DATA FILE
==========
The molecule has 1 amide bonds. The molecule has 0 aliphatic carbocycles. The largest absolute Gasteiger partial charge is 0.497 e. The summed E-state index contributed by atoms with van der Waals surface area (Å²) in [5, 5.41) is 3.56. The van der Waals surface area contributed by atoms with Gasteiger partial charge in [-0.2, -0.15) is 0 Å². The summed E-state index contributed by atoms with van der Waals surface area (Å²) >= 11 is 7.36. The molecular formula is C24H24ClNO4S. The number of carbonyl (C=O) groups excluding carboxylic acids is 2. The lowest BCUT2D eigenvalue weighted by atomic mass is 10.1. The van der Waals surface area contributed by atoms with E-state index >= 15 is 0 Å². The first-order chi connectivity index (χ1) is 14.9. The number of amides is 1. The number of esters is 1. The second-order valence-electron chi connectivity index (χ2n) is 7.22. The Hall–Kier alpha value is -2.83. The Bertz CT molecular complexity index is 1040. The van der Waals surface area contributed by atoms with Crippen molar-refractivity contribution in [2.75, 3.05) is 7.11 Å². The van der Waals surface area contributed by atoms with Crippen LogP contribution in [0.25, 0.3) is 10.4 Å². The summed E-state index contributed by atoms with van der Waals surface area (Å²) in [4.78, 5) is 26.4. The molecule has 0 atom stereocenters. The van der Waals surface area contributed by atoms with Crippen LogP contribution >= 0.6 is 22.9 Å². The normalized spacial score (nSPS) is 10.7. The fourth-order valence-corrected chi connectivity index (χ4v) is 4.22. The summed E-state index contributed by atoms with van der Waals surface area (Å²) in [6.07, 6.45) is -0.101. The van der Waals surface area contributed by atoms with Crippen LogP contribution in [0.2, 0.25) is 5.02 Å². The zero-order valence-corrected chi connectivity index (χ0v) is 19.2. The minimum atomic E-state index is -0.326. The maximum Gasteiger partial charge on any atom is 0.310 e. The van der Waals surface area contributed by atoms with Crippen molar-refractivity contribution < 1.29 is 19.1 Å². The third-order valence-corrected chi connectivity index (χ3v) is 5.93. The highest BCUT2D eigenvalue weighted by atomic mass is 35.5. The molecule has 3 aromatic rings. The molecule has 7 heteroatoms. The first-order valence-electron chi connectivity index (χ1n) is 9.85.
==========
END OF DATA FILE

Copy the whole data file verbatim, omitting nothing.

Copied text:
The molecule has 1 amide bonds. The molecule has 0 aliphatic carbocycles. The largest absolute Gasteiger partial charge is 0.497 e. The summed E-state index contributed by atoms with van der Waals surface area (Å²) in [5, 5.41) is 3.56. The van der Waals surface area contributed by atoms with Gasteiger partial charge in [-0.2, -0.15) is 0 Å². The summed E-state index contributed by atoms with van der Waals surface area (Å²) >= 11 is 7.36. The molecular formula is C24H24ClNO4S. The number of carbonyl (C=O) groups excluding carboxylic acids is 2. The lowest BCUT2D eigenvalue weighted by atomic mass is 10.1. The van der Waals surface area contributed by atoms with E-state index >= 15 is 0 Å². The first-order chi connectivity index (χ1) is 14.9. The number of amides is 1. The number of esters is 1. The second-order valence-electron chi connectivity index (χ2n) is 7.22. The Hall–Kier alpha value is -2.83. The Bertz CT molecular complexity index is 1040. The van der Waals surface area contributed by atoms with Crippen molar-refractivity contribution in [2.75, 3.05) is 7.11 Å². The van der Waals surface area contributed by atoms with Crippen LogP contribution in [0.25, 0.3) is 10.4 Å². The summed E-state index contributed by atoms with van der Waals surface area (Å²) in [4.78, 5) is 26.4. The molecule has 0 atom stereocenters. The van der Waals surface area contributed by atoms with Crippen LogP contribution >= 0.6 is 22.9 Å². The normalized spacial score (nSPS) is 10.7. The fourth-order valence-corrected chi connectivity index (χ4v) is 4.22. The summed E-state index contributed by atoms with van der Waals surface area (Å²) in [6.07, 6.45) is -0.101. The van der Waals surface area contributed by atoms with Crippen LogP contribution in [0.2, 0.25) is 5.02 Å². The zero-order valence-corrected chi connectivity index (χ0v) is 19.2. The minimum atomic E-state index is -0.326. The maximum Gasteiger partial charge on any atom is 0.310 e. The van der Waals surface area contributed by atoms with Crippen molar-refractivity contribution < 1.29 is 19.1 Å². The third-order valence-corrected chi connectivity index (χ3v) is 5.93. The highest BCUT2D eigenvalue weighted by atomic mass is 35.5. The molecule has 3 aromatic rings. The molecule has 7 heteroatoms. The first-order valence-electron chi connectivity index (χ1n) is 9.85.